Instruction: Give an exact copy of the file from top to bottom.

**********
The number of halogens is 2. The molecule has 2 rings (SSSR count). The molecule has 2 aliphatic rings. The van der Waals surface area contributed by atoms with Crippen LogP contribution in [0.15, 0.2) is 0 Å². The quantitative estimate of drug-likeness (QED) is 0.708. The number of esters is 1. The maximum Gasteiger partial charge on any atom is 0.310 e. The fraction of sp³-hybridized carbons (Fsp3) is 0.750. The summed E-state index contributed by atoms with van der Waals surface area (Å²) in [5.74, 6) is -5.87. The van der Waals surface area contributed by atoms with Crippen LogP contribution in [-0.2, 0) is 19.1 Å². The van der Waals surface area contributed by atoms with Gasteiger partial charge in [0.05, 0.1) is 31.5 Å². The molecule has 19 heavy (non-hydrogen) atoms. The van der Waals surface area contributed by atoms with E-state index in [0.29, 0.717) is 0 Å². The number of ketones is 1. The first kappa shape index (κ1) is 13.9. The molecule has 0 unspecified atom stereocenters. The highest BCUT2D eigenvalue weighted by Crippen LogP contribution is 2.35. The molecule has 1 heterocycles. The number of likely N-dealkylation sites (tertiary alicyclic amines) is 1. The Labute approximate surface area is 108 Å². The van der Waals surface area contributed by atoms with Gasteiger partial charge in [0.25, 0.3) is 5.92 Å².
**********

The number of halogens is 2. The molecule has 2 rings (SSSR count). The molecule has 2 aliphatic rings. The van der Waals surface area contributed by atoms with Crippen LogP contribution in [0.15, 0.2) is 0 Å². The quantitative estimate of drug-likeness (QED) is 0.708. The number of esters is 1. The maximum Gasteiger partial charge on any atom is 0.310 e. The fraction of sp³-hybridized carbons (Fsp3) is 0.750. The summed E-state index contributed by atoms with van der Waals surface area (Å²) in [5.74, 6) is -5.87. The van der Waals surface area contributed by atoms with Crippen LogP contribution in [-0.2, 0) is 19.1 Å². The van der Waals surface area contributed by atoms with Gasteiger partial charge in [0.05, 0.1) is 31.5 Å². The molecule has 19 heavy (non-hydrogen) atoms. The van der Waals surface area contributed by atoms with E-state index in [0.29, 0.717) is 0 Å². The number of ketones is 1. The first kappa shape index (κ1) is 13.9. The molecule has 0 unspecified atom stereocenters. The highest BCUT2D eigenvalue weighted by Crippen LogP contribution is 2.35. The molecule has 1 heterocycles. The number of likely N-dealkylation sites (tertiary alicyclic amines) is 1. The Labute approximate surface area is 108 Å². The van der Waals surface area contributed by atoms with Gasteiger partial charge in [0.25, 0.3) is 5.92 Å².